Dang, and I was just about to pull my itchy cc out and scratch it...
     
    #7
  8. MikeC

    MikeC Member

    Joined:
    Apr 27, 2013
    Messages:
    59
    Likes Received:
    11
    Hm, I suspect a SM tech who hasn't got a complete idea of what you mean. The picture definately shows a pair of cables going from the motherboard to the backplane and then another pair from the backplane to the rear expansion slot - i.e two cables for redundancy motherboard to backplane and two more for redundancy to an external drive bay. I still think my idea is the correct one! Let's see what Patrick thinks.
     
    #8
  9. toniok

    toniok New Member

    Joined:
    Dec 8, 2014
    Messages:
    8
    Likes Received:
    1
    Patrick's response: "I have never tried this, but the E16 in the chassis usually means it is an expander chassis. So one cable should do the trick."

    Well, I'd bet on you both being right. But I'll try to call them directly tomorrow to confirm. I much prefer written responses to questions, but I'll give it a go and see what happens.
     
    #9
  10. MikeC

    MikeC Member

    Joined:
    Apr 27, 2013
    Messages:
    59
    Likes Received:
    11
    Lets hope that Patrick gets confirmation, then!
     
    #10
  11. Patrick

    Patrick Administrator
    Staff Member

    Joined:
    Dec 21, 2010
    Messages:
    11,524
    Likes Received:
    4,450
    The one part of this which makes me slightly nervous is that there have been restrictions before on the number of drives that one can connect to onboard RAID controllers. E.g. the LSI chips can normal handle 256+ drives but are limited to lower numbers (say 64) if they are onboard.

    Personally, what I would do is get a non-expander backplane. Use the Intel onboard SATA ports (10) + the LSI ports (8). That would give you the 18 drives you need, have lower power consumption (no powered expander chip), and higher performance than using the expander backplane.

    Several years ago I used many expanders. Now I make it a goal to use as few as possible.
     
    #11
    pgh5278 and PigLover like this.
  12. MikeC

    MikeC Member

    Joined:
    Apr 27, 2013
    Messages:
    59
    Likes Received:
    11
    #12
  13. toniok

    toniok New Member

    Joined:
    Dec 8, 2014
    Messages:
    8
    Likes Received:
    1
    Well, far be it from me to reach any solid conclusion given the points raised above (though I will have to make a purchase decision in the near future), however I received another reply from SM tech staff (a different person this time) who stated:

    "We are recommend customer using SC836BE1C-R1K03B chassis which using BPN-SAS3-836EL1 backplane. Our LAB did not run all fully test on SAS3 raid controller with SAS2 backplane with SAS2 expander chip.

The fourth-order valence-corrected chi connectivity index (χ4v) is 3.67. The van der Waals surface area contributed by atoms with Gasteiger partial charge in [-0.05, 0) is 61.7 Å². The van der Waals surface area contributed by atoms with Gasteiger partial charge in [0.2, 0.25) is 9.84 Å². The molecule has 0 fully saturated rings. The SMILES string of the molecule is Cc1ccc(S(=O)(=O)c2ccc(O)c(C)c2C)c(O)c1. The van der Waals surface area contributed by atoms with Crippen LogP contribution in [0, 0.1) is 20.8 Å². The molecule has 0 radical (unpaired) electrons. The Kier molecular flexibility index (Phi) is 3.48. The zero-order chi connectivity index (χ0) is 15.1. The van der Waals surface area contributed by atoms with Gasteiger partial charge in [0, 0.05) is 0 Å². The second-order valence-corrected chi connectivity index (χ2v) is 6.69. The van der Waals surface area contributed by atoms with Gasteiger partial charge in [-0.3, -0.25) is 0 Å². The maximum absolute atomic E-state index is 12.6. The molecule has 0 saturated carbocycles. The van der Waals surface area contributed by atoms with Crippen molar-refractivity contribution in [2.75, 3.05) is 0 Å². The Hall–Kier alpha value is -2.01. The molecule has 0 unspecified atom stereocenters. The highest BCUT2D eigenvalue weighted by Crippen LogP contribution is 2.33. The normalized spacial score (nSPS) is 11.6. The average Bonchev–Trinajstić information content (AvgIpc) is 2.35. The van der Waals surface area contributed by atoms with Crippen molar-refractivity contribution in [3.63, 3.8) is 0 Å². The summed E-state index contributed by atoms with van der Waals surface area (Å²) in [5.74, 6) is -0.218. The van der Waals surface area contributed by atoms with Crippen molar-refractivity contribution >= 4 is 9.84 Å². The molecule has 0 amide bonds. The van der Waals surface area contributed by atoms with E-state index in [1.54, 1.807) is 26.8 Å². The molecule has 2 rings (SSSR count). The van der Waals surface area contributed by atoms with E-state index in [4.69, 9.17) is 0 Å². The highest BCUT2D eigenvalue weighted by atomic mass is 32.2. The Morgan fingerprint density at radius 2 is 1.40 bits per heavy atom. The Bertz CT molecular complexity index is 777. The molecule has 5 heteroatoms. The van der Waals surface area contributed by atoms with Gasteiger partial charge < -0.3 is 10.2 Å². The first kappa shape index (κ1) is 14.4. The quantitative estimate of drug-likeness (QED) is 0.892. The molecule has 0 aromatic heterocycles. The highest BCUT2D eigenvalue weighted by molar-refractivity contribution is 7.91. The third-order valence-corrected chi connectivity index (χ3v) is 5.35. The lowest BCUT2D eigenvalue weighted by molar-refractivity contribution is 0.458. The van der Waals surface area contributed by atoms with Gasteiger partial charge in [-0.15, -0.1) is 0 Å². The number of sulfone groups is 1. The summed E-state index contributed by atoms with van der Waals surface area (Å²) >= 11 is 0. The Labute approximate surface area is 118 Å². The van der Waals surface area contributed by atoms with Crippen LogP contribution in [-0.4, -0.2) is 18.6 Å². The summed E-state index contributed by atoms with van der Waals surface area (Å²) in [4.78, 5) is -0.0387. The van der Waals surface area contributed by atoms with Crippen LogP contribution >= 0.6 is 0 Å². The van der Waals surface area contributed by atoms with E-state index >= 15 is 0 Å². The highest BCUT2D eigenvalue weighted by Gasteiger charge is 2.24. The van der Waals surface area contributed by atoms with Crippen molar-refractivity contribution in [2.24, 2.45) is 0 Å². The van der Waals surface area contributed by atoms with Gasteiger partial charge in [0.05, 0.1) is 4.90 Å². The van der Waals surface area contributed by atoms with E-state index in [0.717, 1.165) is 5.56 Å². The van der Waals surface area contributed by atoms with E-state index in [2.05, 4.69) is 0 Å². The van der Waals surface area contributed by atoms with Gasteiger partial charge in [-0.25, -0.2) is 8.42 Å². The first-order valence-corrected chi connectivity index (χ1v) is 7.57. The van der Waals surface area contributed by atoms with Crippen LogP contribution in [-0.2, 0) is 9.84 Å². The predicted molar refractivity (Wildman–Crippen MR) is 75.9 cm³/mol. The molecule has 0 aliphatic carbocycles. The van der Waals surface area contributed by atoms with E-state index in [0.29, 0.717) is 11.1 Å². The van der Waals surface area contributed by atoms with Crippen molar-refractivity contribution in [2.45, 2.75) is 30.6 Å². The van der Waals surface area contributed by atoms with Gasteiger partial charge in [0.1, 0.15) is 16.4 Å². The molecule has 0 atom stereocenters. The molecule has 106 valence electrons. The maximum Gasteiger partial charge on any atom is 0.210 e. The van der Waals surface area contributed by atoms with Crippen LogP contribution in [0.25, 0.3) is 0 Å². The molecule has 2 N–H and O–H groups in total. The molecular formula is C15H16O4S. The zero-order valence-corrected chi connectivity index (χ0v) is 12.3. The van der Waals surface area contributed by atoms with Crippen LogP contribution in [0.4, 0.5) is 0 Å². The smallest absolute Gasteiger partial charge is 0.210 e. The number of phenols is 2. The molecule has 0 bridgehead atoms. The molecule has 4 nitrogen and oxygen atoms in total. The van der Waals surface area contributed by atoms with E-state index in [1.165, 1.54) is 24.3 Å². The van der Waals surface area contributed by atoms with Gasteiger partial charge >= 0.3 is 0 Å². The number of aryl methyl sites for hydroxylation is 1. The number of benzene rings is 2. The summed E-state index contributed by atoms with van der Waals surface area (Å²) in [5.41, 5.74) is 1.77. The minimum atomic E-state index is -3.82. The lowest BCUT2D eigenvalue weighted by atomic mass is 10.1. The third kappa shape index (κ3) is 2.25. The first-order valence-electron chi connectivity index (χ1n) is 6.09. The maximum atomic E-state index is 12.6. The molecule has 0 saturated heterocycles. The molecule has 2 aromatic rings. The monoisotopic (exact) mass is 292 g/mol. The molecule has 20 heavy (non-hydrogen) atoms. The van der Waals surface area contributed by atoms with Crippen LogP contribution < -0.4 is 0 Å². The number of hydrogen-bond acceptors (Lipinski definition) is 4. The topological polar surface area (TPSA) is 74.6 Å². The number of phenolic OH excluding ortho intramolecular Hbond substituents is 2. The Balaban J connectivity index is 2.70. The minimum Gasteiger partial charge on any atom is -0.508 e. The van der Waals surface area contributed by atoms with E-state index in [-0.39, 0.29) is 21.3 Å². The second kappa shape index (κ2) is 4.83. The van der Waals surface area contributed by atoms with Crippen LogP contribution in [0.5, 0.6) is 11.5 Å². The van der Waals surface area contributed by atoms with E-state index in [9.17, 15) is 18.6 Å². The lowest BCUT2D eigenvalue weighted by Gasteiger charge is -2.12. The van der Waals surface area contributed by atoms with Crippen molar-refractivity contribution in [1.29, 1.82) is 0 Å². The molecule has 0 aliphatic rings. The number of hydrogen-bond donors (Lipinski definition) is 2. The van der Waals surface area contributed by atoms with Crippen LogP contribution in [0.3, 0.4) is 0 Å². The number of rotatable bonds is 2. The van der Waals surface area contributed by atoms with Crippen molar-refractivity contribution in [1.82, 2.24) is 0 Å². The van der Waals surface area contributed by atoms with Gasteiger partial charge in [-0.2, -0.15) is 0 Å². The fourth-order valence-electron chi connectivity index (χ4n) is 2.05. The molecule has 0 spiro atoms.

However, with single connection cable from onboard LSI 3008 raid controller to BPN-SAS2-836EL1, all 16 hard drives will be detected."

    So now I have to decide whether to take the more 'elegant' (less cables) approach of an SC836BE1C, or the more 'conservative' approach of an SC836BA.

    Given the above, Patrick, if you have the time I'd like to hear whether you'd still go non-expander, and why. I will never need 256 much less 64 of the 6TB drives (well not in any foreseeable future); if SM will commit to all 16 drives been recognized would you still avoid the expander? I do see the power difference (though I'm not sure if it's significant), but I'm not sure why direct connect would be 'higher performance', I'm not going to get more than 6Gb/s either way am I?

    Thanks all for the input.
     
    #13
  14. Patrick

    Patrick Administrator
    Staff Member

    Joined:
    Dec 21, 2010
    Messages:
    11,524
    Likes Received:
    4,450
    If it did recognize 16 then that is easy to use the expander chassis and be done.

    On the performance side:
    A single port expander has 4 lanes as backhaul so 4x6gbps = 24gbps / 16 drives.
    Direct connect is 16x6gbps = 96gbps / 16 drives

    So you have more potential bandwidth with the direct connect path. May not matter.
     
    #14
    toniok likes this.
  15. toniok

    toniok New Member

    Joined:
    Dec 8, 2014
    Messages:
    8
    Likes Received:
    1
    Ok, I'm laughing now because it finally all makes sense. I had assumed the limitation was 4 drives, but then learned that wasn't the case. The limitation being 4 lanes ties it up, that was the other part I was missing.

    So lower power and greater bandwidth at the expense of 15 more cables. I'm going to guess an expander backplane is more expensive than direct attached too. I'm going to look further into this, but a little more cable management seems like a minor tradeoff for the advantages.

    Thanks all for the education!
     
    #15
    MiniKnight likes this.
  16. toniok

    toniok New Member

    Joined:
    Dec 8, 2014
    Messages:
    8
    Likes Received:
    1
    So the decision was effectively made for me. The 836BA-R920B direct connect backplane chassis was listed on Newegg for $200 less than the best price I could find for an 836BE16-R920B single expander chassis. So less expensive, higher (potential) throughput, and lower power consumption. Card charged, parts enroute; just a little excited!
     
    #16
  17. blue

    blue New Member

    Joined:
    Jan 24, 2015
    Messages:
    1
    Likes Received:
    0
    the chassis you selected is good but why do you go for atom i3 processor while you have advanced versions try building with 16 gb ram ,500 gb sata / sas with network controller cards
     
    #17
  18. MikeC

    MikeC Member

    Joined:
    Apr 27, 2013
    Messages:
    59
    Likes Received:
    11
    I haven't seen atom i3 mentioned in this thread, the motherboard Toniok specified is an X10SRH-CLN4F which supports E5 processors!
     
    #18
    MiniKnight likes this.
  19. T_Minus

    T_Minus Moderator

    Joined:
    Feb 15, 2015
    Messages:
    6,770
    Likes Received:
    1,454
    Thought I'd check in here and see how things were going with your build, and how you ended up?
     
    #19
Similar Threads: Server Component
Forum Title Date
DIY Server and Workstation Builds ZFS server - hard/software components Dec 25, 2017
DIY Server and Workstation Builds Help choosing components for 2U Xeon-D-1540 Linux server Jul 20, 2015
DIY Server and Workstation Builds Want to render video on my server Oct 15, 2019
DIY Server and Workstation Builds Cache plans for ZFS server Sep 30, 2019
DIY Server and Workstation Builds Convert dell r415 server very noisy into a silent workstation Sep 20, 2019

Share This Page